It's sounding more and more like the lens was mounted without removing the tiny index pin that screws into the back of the shutter. I have a few Sinar boards that have a recess for the pin. I have also used Toyo boards in the past that did not have a recess.

You stated that the lens worked fine when it was mounted on your former Sinar Lens board.

If a shutter is mounted with no recess for the pin, it will tighten down on the lensboard but the shutter will be slightly tilted. The problem will show up as you have described- a mis-alignment on the GG- unable to focus the entire image sharply.

Have the tech un-mount the shutter and check to see if the index pin is still there.

Peter K
25-Nov-2008, 13:37
As David mentioned before alignment is more critical with wide lenses. So you can swing the back and look if the blur vanishes. If so back and front standard are not parallel in the zero position and the camera has to be aligned in the factory.

Dave Moeller
25-Nov-2008, 13:41
A couple of questions that might help diagnose what's going on: Does the image get unsharp abruptly, or does it "fade" from sharp to fuzzy. Is the edge of the fuzzy area parallel with the edge of the film, or does it curve?

You definitely can have a problem that's related to only one lens, though I'm having a hard time visualizing what sort of problem would lead to the effect that you're seeing. If the rear element of the lens doesn't protrude past the rear barrel, set the lens down on a table and check to make sure that everything that should be parallel with the table is parallel. This would include the lens board, the back and front of the shutter, and the top of the front lens barrel. If you're comfortable doing so, you might want to check the lens cells to make sure they're not cross-threaded in the shutter and that they're screwed all of the way in. (Just hand tight...they don't need to be screwed down hard.) Don't do any of this if you're not comfortable handling your lens these ways.

You mentioned in your original post that the lens board can be moved "in line with the camera". By this, do you mean that you can move it in the same direction that the bellows fold up? If so, you might try folding up a bit of paper and sticking it in between whatever locking mechanism your camera uses for lens boards and the board itself. That should hold the lens board tight so that you can see if that's the problem.

This is a stumper. I hope you figure it out soon...I'm sure it's frustrating.

K. Mayer
25-Nov-2008, 14:17
The edge of the soft focus area is parallel to the edge of the film and it starts quite abruptly.
The lensboard moves up and down and left and right but can't be tilted. At one point I thought I might be moving the lensboard when using the cable release - but I guess that would blur the entire image, not just one part of it.

I will go back to the repair shop tomorrow. I am happy that I am somewhat prepared now, as I thought it was a bit unconvincing to blame the problem on the image circle.

25-Nov-2008, 15:16
Maybe lens fell during mounting on the ground and on of the glass elements chiped and created a blur on one side.

Bob Salomon
25-Nov-2008, 16:24
You can easily tell if there is a problem with the lens by rotating it on the board and shooting a test shot. If the soft area moves then there is a problem with the lens. If it stays in the same place then it is a problem with the board or the camera.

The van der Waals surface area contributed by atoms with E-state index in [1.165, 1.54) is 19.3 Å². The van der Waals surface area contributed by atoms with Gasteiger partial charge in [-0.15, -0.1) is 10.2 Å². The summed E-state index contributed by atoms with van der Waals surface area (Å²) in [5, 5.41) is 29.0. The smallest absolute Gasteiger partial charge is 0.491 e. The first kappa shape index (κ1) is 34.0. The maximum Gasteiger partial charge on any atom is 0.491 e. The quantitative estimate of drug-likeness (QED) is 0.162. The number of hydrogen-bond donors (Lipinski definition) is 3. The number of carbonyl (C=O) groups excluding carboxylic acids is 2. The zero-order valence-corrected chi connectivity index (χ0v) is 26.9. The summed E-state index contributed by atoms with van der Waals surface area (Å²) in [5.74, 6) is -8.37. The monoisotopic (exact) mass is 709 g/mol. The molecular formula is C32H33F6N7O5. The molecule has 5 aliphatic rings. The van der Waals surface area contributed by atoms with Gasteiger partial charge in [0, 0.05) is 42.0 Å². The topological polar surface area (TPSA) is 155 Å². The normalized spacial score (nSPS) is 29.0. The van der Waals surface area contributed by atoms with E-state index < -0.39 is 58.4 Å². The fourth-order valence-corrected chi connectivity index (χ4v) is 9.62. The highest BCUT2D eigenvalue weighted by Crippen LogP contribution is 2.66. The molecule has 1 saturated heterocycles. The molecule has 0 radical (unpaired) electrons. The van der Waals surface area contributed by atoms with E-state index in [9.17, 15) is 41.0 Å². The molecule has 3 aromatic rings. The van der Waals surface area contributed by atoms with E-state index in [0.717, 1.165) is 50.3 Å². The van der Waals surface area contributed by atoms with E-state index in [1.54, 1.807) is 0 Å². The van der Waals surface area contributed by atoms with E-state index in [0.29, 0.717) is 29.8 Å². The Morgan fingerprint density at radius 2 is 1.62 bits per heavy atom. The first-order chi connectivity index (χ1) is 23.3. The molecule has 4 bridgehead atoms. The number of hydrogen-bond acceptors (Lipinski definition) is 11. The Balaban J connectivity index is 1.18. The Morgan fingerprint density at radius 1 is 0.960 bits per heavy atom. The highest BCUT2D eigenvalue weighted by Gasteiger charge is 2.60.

john borrelli
26-Nov-2008, 04:01
A lot of good things to look at have been mentioned.

I would check the lens retaining ring along with the pin (which looks like a tiny screw). I once screwed my lens retaining ring in backwards. Because of this, the ring did not extend through the hole in the lens board, the result was that that the lens was a little loose on the lensboard and the lens was at a slight off angle to the lensboard.

Leonard Evens
26-Nov-2008, 08:19
When I got my f/4.5 75 mm Rodenstock, I noticed something similar, which I had not seen before, even with my f/6.8 90 mm lens. It turned out to be due to poor alignment of the standards. As others have mentioned, alignment may be more crucial for wide angle lenses, particularly if you focus at roughly the same subject distance. For example, for the same inadvertent tilt, at the same subject distance, the angle the exact subject plane makes with the vertical is twice as great with a 75 mm lens as it would be with a 150 mm lens.

Alignment problems could arise either because the lens is mounted with a slight tilt or swing, most likely because of the pin, or because the standards are out of alignment.

Here is one way to test the alignment of the standards. Point the camera down so it is plumb and one of the standards is level in all directions. For example, you can use a small level on the ground glass. Then test to see if the other standard is also level. If the geometry of your camera allows it, you may also use a dial caliper to measure the distances between the standards at the four corners to see if they differ. Neither of these methods will guarantee exact alignment, but you should be able to reduce the angle between the standards to less than a quarter of a degree.

The f/4.5 75 mm Grandagon has an image circle (when focused at infinity) of 195 mm, and it would be larger for close subjects. That should allow shifts/rise/fall of 24 - 28 mm, depending on the orientation of the frame. I use mine regularly with such shifts. Of course, there is reduction in intensity, and sometimes it is hard to distinguish that from loss of sharpness. But when used with a center filter, I don't see any obvious loss in sharpness at the corners.